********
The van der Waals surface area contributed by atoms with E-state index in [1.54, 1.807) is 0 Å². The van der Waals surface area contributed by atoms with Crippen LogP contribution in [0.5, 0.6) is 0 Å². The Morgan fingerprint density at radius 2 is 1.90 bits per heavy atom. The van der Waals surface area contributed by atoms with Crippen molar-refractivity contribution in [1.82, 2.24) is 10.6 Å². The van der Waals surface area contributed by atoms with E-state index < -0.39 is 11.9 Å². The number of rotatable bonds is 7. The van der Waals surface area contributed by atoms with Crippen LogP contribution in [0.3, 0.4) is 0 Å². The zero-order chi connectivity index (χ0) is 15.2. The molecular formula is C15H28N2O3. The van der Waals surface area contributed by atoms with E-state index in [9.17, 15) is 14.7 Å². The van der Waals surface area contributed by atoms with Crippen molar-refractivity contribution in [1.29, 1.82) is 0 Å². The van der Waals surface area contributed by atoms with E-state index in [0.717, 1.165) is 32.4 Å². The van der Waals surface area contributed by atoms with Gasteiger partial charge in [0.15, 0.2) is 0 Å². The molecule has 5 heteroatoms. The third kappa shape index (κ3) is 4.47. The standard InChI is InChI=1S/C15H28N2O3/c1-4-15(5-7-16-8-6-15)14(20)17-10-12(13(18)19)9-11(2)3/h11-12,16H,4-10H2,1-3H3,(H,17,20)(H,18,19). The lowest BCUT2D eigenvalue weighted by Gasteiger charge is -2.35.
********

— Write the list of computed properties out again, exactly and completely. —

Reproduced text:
The van der Waals surface area contributed by atoms with E-state index in [1.54, 1.807) is 0 Å². The van der Waals surface area contributed by atoms with Crippen LogP contribution in [0.5, 0.6) is 0 Å². The Morgan fingerprint density at radius 2 is 1.90 bits per heavy atom. The van der Waals surface area contributed by atoms with Crippen molar-refractivity contribution in [1.82, 2.24) is 10.6 Å². The van der Waals surface area contributed by atoms with E-state index < -0.39 is 11.9 Å². The number of rotatable bonds is 7. The van der Waals surface area contributed by atoms with Crippen LogP contribution in [0.3, 0.4) is 0 Å². The zero-order chi connectivity index (χ0) is 15.2. The molecular formula is C15H28N2O3. The van der Waals surface area contributed by atoms with E-state index in [9.17, 15) is 14.7 Å². The van der Waals surface area contributed by atoms with Crippen molar-refractivity contribution in [1.29, 1.82) is 0 Å². The van der Waals surface area contributed by atoms with E-state index in [0.717, 1.165) is 32.4 Å². The van der Waals surface area contributed by atoms with Gasteiger partial charge in [0.15, 0.2) is 0 Å². The molecule has 5 heteroatoms. The third kappa shape index (κ3) is 4.47. The standard InChI is InChI=1S/C15H28N2O3/c1-4-15(5-7-16-8-6-15)14(20)17-10-12(13(18)19)9-11(2)3/h11-12,16H,4-10H2,1-3H3,(H,17,20)(H,18,19). The lowest BCUT2D eigenvalue weighted by Gasteiger charge is -2.35.